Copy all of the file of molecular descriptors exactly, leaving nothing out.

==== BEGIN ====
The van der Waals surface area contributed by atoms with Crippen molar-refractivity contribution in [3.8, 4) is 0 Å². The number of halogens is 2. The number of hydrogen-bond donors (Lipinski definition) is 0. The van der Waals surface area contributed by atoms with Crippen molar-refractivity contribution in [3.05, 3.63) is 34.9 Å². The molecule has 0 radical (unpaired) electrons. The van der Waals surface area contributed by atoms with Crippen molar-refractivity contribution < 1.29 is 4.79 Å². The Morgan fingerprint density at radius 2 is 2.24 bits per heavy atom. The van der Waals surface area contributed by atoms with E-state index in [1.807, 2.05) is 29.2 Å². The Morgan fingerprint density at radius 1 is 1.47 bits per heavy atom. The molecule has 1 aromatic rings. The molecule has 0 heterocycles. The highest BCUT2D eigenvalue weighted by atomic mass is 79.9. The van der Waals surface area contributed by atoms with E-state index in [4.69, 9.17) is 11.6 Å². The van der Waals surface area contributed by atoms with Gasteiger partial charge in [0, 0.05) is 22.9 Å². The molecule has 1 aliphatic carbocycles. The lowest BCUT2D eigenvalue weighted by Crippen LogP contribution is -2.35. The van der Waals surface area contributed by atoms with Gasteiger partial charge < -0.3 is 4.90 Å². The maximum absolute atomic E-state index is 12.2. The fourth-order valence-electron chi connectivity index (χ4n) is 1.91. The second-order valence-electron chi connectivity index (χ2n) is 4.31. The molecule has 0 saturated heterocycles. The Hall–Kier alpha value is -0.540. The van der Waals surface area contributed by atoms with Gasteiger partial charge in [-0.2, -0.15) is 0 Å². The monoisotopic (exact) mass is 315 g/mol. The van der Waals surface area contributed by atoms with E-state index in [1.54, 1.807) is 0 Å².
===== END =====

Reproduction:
The van der Waals surface area contributed by atoms with Crippen molar-refractivity contribution in [3.8, 4) is 0 Å². The number of halogens is 2. The number of hydrogen-bond donors (Lipinski definition) is 0. The van der Waals surface area contributed by atoms with Crippen molar-refractivity contribution in [3.05, 3.63) is 34.9 Å². The molecule has 0 radical (unpaired) electrons. The van der Waals surface area contributed by atoms with Crippen molar-refractivity contribution < 1.29 is 4.79 Å². The Morgan fingerprint density at radius 2 is 2.24 bits per heavy atom. The van der Waals surface area contributed by atoms with E-state index in [1.807, 2.05) is 29.2 Å². The Morgan fingerprint density at radius 1 is 1.47 bits per heavy atom. The molecule has 1 aromatic rings. The molecule has 0 heterocycles. The highest BCUT2D eigenvalue weighted by atomic mass is 79.9. The van der Waals surface area contributed by atoms with E-state index in [4.69, 9.17) is 11.6 Å². The van der Waals surface area contributed by atoms with Gasteiger partial charge in [0, 0.05) is 22.9 Å². The molecule has 1 aliphatic carbocycles. The lowest BCUT2D eigenvalue weighted by Crippen LogP contribution is -2.35. The van der Waals surface area contributed by atoms with Gasteiger partial charge < -0.3 is 4.90 Å². The maximum absolute atomic E-state index is 12.2. The fourth-order valence-electron chi connectivity index (χ4n) is 1.91. The second-order valence-electron chi connectivity index (χ2n) is 4.31. The molecule has 0 saturated heterocycles. The Hall–Kier alpha value is -0.540. The van der Waals surface area contributed by atoms with Gasteiger partial charge in [-0.2, -0.15) is 0 Å². The monoisotopic (exact) mass is 315 g/mol. The van der Waals surface area contributed by atoms with E-state index in [1.54, 1.807) is 0 Å².